Statistics

Download a Word Doc of these statistics here.

Prison Population

  • Over 2 million prisoners are held in federal and state prisons or local jails which gives the U.S. one-quarter of the world’s 8 million prisoners
  • Currently, there are almost 1.6 million people being held under State or Federal Jurisdiction
  • Justice Policy Institute released that the jail population has nearly doubled in less than 2 decades, and last year the prison population grew by 25,000
  • More than 1 in 100 American adults is behind bars
  • As of June 2006, 203,100 women were in state or federal prisons or local jails which is a 64% increase from 1995
  • In 2006, there were more than 1.3 million women inmates, parolees, and probationers in the U.S.

Literacy

  • More than 60% of all prison inmates are functionally illiterate
  • 85% of all juveniles who go through the juvenile court system are functionally illiterate
  • Penal institution records show that inmates have a 16% chance of returning to prison if they receive literacy help, as opposed to 70% who receive no help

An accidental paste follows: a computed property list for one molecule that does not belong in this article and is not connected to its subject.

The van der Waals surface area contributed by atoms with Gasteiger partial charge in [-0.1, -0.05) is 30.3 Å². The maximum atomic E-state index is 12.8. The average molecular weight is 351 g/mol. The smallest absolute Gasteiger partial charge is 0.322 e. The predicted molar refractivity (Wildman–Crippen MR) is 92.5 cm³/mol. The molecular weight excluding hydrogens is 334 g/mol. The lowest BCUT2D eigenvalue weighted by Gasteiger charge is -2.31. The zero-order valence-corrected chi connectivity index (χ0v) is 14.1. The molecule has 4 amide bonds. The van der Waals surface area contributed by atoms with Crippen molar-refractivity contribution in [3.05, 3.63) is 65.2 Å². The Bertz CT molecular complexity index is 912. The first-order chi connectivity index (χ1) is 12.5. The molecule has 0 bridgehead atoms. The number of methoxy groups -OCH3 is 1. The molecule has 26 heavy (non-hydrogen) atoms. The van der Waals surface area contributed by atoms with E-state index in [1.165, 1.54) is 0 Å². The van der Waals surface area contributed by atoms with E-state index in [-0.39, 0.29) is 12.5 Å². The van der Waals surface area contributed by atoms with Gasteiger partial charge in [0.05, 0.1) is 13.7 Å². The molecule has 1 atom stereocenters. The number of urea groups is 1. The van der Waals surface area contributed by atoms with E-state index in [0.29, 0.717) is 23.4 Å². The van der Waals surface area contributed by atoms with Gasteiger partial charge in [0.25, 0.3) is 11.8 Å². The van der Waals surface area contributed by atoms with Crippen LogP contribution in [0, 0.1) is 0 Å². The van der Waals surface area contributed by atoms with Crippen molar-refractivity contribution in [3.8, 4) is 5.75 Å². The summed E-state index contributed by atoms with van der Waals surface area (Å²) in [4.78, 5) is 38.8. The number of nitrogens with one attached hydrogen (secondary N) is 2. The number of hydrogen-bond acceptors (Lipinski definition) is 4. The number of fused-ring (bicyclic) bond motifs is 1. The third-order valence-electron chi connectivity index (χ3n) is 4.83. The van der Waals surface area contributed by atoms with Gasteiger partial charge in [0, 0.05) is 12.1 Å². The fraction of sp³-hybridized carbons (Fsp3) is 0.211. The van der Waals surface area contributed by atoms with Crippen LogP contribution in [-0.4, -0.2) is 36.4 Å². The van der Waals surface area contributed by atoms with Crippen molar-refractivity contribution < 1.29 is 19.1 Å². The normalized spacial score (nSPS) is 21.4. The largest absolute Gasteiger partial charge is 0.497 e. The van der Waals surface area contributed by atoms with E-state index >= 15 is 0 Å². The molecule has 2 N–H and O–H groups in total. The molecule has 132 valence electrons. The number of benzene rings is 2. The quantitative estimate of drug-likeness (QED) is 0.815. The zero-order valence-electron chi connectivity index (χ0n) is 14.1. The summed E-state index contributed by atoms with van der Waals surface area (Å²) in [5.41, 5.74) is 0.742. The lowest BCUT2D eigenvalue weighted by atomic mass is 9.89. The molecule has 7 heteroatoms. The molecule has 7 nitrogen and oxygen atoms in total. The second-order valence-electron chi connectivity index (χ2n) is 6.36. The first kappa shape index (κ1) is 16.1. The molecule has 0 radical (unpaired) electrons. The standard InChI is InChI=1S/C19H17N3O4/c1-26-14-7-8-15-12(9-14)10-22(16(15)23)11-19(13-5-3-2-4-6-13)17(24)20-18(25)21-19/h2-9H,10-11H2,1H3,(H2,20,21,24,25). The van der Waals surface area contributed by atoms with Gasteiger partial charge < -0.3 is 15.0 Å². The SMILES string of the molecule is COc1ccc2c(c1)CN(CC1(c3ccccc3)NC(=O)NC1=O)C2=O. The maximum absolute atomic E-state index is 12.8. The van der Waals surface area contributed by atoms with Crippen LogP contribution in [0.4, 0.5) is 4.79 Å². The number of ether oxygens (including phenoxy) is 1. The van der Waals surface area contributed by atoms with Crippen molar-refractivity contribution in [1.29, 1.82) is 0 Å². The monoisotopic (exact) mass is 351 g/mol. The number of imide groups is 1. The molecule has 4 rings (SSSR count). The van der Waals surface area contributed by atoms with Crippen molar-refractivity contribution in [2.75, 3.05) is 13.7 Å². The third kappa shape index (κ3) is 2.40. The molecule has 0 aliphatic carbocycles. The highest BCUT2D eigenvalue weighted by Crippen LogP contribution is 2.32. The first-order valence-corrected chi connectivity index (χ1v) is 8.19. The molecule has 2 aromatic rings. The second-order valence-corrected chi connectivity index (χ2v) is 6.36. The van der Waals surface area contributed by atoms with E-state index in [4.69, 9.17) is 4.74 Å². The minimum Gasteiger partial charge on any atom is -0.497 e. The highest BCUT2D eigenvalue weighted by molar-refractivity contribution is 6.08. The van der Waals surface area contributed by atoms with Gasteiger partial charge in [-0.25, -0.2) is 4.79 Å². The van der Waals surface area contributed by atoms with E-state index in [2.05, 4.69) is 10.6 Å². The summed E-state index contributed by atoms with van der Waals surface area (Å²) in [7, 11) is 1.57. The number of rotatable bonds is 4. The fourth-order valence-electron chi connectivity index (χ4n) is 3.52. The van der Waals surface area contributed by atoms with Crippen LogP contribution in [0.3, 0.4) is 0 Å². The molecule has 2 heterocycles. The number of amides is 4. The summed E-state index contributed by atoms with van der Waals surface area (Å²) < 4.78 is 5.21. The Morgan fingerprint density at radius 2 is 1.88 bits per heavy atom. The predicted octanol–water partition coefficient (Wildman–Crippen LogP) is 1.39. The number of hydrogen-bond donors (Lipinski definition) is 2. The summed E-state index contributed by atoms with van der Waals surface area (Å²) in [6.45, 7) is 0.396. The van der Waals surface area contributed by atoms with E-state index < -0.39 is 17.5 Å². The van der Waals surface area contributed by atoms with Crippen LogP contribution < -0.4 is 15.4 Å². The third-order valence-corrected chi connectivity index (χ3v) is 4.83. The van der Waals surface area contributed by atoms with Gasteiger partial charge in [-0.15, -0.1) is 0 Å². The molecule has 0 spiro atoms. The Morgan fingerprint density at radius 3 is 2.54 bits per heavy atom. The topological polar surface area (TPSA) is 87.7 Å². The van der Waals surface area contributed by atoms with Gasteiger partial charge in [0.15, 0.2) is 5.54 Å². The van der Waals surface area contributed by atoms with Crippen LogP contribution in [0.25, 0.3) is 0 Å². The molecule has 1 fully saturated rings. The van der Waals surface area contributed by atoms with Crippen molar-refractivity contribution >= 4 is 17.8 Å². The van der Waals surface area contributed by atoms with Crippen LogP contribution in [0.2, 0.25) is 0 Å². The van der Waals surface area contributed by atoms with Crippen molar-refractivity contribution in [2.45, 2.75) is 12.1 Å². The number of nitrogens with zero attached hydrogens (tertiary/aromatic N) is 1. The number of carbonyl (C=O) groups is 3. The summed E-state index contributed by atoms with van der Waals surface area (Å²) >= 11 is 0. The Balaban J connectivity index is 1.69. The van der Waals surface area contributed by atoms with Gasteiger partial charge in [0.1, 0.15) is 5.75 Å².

• The Department of Justice stated, "The link between academic failure and delinquency, violence, and crime is welded to reading failure."

Race and Ethnicity

  • A report, from the Pew Center on the States, found that only 1 in 355 white women between the ages of 35-39 are incarcerated, but that 1 in 100 black women is behind bars
  • African Americans are nearly 5 times as likely to be incarcerated in jails as whites and almost 3 times as likely as Latinos
  • Based on Justice Department statistics for 2006, 1 in 15 black adults and 1 in 36 Hispanic adults is behind bars
  • One in 9 black men between the ages of 20-34 is in prison

Single Mothers

  • 78% of the nation's jail and prison inmates grew up in a fatherless household, even though only 15% of today's adult population grew up without a father